Double from € 128 B&B; masdesgres.com
La Bergerie Bearn, Basque Country
This cozy 18th-century bergerie offers fantastic views over the rolling Basque countryside towards the Pyrenees – and if you’re about to embark on the long-distance trek to Santiago de Compostela, there’s no better place to refuel. La Bergerie has four simply furnished bedrooms, including a beautiful wood-clad shepherd’s hut. Expect Bayonne ham, hearty garbure meat and vegetable soup (a medieval cassoulet) and deeply traditional dishes such as hare, wild boar and venison – all for a reasonable €38 per person.
Double from € 122 B&B; labergeriebearn.com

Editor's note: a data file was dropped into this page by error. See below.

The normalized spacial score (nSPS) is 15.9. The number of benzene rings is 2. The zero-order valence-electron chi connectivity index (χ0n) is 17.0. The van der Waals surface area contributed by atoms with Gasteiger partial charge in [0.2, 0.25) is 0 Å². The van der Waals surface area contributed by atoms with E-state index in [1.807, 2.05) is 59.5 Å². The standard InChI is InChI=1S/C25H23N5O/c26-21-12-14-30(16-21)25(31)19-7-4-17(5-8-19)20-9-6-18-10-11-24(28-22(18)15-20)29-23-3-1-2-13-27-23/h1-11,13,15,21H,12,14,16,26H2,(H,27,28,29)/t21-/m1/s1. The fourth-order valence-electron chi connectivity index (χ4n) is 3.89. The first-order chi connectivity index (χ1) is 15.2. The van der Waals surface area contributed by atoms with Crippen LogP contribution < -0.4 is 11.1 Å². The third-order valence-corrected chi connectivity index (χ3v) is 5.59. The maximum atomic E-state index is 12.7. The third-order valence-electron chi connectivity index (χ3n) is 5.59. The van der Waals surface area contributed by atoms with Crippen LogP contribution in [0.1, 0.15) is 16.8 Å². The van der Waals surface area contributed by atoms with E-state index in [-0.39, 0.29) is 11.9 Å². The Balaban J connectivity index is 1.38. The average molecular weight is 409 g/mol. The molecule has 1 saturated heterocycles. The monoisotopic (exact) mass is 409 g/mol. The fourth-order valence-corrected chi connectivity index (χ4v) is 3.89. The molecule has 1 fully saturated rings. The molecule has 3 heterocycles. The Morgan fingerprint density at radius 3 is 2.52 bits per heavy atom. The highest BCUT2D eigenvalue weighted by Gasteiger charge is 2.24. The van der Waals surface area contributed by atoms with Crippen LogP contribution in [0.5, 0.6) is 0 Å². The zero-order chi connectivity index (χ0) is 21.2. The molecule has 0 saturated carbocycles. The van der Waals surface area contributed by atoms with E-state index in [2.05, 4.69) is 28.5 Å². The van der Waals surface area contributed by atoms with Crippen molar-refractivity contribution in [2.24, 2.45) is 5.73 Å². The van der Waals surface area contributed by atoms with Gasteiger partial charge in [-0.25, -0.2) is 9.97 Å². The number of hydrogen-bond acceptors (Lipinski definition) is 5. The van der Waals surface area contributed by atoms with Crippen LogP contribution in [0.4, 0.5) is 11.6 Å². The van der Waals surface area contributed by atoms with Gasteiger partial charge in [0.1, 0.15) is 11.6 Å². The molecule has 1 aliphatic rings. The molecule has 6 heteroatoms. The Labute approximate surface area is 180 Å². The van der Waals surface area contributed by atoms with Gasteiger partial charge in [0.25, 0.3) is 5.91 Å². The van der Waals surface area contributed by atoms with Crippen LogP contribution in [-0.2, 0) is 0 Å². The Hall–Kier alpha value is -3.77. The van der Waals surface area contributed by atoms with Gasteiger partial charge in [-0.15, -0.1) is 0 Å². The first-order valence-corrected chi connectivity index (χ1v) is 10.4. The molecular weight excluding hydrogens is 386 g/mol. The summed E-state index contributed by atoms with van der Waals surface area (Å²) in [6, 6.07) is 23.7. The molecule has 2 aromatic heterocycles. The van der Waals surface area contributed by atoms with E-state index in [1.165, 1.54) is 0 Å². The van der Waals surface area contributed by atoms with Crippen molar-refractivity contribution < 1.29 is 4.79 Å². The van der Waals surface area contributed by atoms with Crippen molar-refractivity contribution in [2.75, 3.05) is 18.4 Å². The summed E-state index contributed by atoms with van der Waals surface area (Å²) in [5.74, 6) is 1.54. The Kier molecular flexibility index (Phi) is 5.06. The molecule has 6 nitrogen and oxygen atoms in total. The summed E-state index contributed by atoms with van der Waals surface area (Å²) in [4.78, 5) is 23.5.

La Cour de Remi, Hauts de France
A short drive across the Channel will take you to this beautiful, off-the-beaten-track 10-bedroom inn in the Hauts de France. Family-run, it’s a haven of homely comfort: expect simple rooms with exposed brick walls and wooden beams and a restaurant serving ‘simple, ultra-gourmet food’, much of it locally sourced and sourced. In addition to crusty home-made bread and organic wines, there is a three-course menu for €38 with starters such as brandade crémeuse de morue or crème de potimarron, and main courses such as jarret de veau braisé or poitrine de cochon caramelisée with a gratin of Comté and lard.
Double from €115 room only; lacourderemi.com